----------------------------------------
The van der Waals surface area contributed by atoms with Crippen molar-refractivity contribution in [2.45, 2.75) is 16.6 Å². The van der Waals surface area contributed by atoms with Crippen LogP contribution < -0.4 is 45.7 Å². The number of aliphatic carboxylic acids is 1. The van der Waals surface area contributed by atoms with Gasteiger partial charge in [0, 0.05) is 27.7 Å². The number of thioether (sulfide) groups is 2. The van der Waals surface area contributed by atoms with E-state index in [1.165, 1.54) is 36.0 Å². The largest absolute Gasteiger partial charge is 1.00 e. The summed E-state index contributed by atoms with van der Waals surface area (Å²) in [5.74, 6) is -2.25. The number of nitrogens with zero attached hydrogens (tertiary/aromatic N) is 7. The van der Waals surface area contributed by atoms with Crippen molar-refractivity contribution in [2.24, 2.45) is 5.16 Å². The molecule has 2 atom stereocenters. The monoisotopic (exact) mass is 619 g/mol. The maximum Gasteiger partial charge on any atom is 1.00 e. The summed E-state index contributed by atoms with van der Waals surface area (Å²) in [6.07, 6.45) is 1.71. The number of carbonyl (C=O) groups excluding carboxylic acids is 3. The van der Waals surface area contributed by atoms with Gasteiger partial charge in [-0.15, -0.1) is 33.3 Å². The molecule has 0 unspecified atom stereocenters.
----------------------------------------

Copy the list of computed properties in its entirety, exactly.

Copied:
The van der Waals surface area contributed by atoms with Crippen molar-refractivity contribution in [2.45, 2.75) is 16.6 Å². The van der Waals surface area contributed by atoms with Crippen LogP contribution < -0.4 is 45.7 Å². The number of aliphatic carboxylic acids is 1. The van der Waals surface area contributed by atoms with Gasteiger partial charge in [0, 0.05) is 27.7 Å². The number of thioether (sulfide) groups is 2. The van der Waals surface area contributed by atoms with E-state index in [1.165, 1.54) is 36.0 Å². The largest absolute Gasteiger partial charge is 1.00 e. The summed E-state index contributed by atoms with van der Waals surface area (Å²) in [5.74, 6) is -2.25. The number of nitrogens with zero attached hydrogens (tertiary/aromatic N) is 7. The van der Waals surface area contributed by atoms with Crippen molar-refractivity contribution in [2.24, 2.45) is 5.16 Å². The molecule has 2 atom stereocenters. The monoisotopic (exact) mass is 619 g/mol. The maximum Gasteiger partial charge on any atom is 1.00 e. The summed E-state index contributed by atoms with van der Waals surface area (Å²) in [6.07, 6.45) is 1.71. The number of carbonyl (C=O) groups excluding carboxylic acids is 3. The van der Waals surface area contributed by atoms with Gasteiger partial charge in [-0.15, -0.1) is 33.3 Å². The molecule has 0 unspecified atom stereocenters.